Natural Highlights: Chickasaw Plum


On Feb. 25th at Shelby Farms Park, volunteers planted 500 native trees of the following species:  Flowering Dogwood (Cornus florida), Southern Magnolia (Magnolia grandiflora), American Holly (Ilex opaca), Common Persimmon (Diospyros virginiana), Tulip Poplar (Liriodendron tulipifera), Parsley Hawthorn (Crataegus marshallii), and Chickasaw plum (Prunus angustifolia). We highlight the Chickasaw Plum below, a shrubby tree cultivated by the Chickasaw Indians for its fruit, and attractive to a wide variety of wildlife including native bees, butterflies, and birds.  

The following information on the Chickasaw Plum (Prunus angustifolia) is from the Lady Bird Johnson Wildflower Center, an excellent native plant resource.

The Chickasaw Plum is a twiggy, thicket-forming tree, 15-30 ft. tall, with fragrant white flowers in flat-topped clusters and yellow fruit ripening to red in August or September. It has a short, crooked trunk and flat-topped crown; scaly, nearly black bark; reddish branches covered with thorn-like side branches; pale yellow fall foliage.  It is a thicket-forming shrub or sometimes a small tree, with slender, spreading branches, small white flowers, and red plums.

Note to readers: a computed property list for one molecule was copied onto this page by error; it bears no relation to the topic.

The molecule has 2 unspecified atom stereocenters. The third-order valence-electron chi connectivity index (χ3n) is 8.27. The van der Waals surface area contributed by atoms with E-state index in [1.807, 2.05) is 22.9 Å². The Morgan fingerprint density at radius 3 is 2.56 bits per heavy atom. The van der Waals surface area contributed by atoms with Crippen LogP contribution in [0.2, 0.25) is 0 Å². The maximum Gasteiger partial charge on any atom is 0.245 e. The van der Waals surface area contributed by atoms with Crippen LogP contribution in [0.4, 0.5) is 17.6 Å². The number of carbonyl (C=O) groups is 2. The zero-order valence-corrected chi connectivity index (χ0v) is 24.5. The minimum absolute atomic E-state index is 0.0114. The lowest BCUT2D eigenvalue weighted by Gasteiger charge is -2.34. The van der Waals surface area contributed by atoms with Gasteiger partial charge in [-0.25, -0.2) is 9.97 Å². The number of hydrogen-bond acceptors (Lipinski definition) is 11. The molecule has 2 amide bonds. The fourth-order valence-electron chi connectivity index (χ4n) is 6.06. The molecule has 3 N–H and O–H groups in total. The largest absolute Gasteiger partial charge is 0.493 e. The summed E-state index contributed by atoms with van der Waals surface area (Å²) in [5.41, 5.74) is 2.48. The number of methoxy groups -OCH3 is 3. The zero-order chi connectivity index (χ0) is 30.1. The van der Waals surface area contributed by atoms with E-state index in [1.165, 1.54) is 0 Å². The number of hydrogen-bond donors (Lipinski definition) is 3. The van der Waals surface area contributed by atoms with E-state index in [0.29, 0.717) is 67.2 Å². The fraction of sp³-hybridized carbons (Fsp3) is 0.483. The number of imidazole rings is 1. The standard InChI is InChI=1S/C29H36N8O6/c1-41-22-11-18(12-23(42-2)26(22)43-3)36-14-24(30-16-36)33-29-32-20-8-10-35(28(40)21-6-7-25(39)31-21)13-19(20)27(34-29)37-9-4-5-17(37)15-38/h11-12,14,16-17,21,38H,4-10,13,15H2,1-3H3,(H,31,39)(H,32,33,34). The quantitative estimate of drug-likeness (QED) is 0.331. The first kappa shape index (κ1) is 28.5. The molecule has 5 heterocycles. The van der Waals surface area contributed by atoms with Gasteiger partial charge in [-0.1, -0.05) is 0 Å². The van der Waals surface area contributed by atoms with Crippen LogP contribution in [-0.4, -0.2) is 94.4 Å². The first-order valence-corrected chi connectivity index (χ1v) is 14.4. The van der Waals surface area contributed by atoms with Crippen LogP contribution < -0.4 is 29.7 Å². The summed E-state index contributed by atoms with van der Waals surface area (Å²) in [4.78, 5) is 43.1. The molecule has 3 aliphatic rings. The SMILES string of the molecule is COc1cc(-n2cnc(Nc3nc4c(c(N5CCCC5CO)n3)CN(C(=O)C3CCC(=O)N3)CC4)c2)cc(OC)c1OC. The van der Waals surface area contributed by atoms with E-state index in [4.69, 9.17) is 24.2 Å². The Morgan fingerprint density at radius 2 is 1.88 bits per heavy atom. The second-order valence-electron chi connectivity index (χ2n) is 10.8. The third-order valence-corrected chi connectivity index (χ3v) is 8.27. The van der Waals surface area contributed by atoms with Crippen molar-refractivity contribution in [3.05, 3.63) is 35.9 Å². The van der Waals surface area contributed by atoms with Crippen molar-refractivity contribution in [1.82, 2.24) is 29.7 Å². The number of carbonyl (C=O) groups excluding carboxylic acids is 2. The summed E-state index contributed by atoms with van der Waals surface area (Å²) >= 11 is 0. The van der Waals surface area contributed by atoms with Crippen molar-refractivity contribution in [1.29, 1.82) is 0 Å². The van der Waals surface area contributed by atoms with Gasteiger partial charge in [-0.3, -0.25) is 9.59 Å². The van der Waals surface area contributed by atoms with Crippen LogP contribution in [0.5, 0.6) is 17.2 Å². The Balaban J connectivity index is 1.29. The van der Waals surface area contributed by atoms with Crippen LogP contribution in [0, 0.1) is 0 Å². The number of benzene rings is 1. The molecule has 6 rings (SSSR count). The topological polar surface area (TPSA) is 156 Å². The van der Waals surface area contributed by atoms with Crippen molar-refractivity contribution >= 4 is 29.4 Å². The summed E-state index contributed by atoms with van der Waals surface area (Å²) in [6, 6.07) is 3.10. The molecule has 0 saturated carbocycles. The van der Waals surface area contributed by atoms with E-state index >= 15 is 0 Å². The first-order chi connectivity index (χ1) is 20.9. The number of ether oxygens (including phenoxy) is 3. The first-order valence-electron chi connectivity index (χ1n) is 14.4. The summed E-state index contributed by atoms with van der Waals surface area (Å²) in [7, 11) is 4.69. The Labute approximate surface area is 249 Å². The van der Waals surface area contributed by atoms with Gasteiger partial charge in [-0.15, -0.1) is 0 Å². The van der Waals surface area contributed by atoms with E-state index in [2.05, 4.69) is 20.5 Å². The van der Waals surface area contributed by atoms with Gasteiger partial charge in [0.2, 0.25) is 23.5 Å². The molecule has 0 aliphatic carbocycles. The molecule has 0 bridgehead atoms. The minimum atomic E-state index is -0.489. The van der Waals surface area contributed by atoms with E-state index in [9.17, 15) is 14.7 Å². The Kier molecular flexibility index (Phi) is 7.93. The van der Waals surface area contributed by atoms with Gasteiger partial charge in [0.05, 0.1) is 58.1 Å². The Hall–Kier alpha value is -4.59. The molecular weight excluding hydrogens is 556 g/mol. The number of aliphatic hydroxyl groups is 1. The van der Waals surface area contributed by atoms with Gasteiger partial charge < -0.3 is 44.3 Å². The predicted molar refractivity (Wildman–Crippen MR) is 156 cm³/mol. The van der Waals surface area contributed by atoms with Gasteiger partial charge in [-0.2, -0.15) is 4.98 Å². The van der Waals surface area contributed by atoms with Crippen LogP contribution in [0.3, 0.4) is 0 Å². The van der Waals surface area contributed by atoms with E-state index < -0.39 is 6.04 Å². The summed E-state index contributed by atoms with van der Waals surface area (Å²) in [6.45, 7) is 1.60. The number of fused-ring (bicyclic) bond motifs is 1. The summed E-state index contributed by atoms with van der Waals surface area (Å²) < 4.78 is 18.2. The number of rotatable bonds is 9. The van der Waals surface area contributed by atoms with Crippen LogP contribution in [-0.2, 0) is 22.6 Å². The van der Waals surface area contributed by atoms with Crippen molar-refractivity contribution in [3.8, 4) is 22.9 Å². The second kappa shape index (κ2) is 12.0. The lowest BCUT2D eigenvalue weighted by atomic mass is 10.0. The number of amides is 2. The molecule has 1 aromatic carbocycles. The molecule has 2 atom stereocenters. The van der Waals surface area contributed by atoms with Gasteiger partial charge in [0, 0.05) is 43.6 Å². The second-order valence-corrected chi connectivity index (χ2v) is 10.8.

Cultivated by the Chickasaw Indians and other indigenous peoples before the arrival of Europeans, the fruit of the Chickasaw Plum is eaten fresh and made into jellies and preserves. Improved varieties are grown in the Southeast.

Ornamental: Attractive, aromatic thicket plum for landscape restorations and shelter belt plantings. 
Wildlife: Birds and mammals eat the fruit. Various insects visit the flowers or utililize the plant in other ways. Provides cover and nesting sites for wildlife.  
Food: Ripe fruit can be eaten fresh and is made into jellies, desserts, and preserves. 
Conspicuous Flowers: yes
Fragrant Flowers: yes
Attracts: Birds, butterflies, bees. Recognized by pollination ecologists as attracting large numbers of native bees
Nectar Source: yes   

Water Use: Low , Medium 
Light Requirement: Sun , Part Shade 
Soil Moisture: Dry 
CaCO3 Tolerance: High 
Soil Description: Sandy, loose.  (But grows well in clay soils, too).
Conditions Comments: In full sun, will be more dense and full and will colonize more thickly. In the part shade of woodlands, will be more airy, loose, and delicate in appearance and will colonize more loosely.


Posted by Cathy Justis at 9:34 AM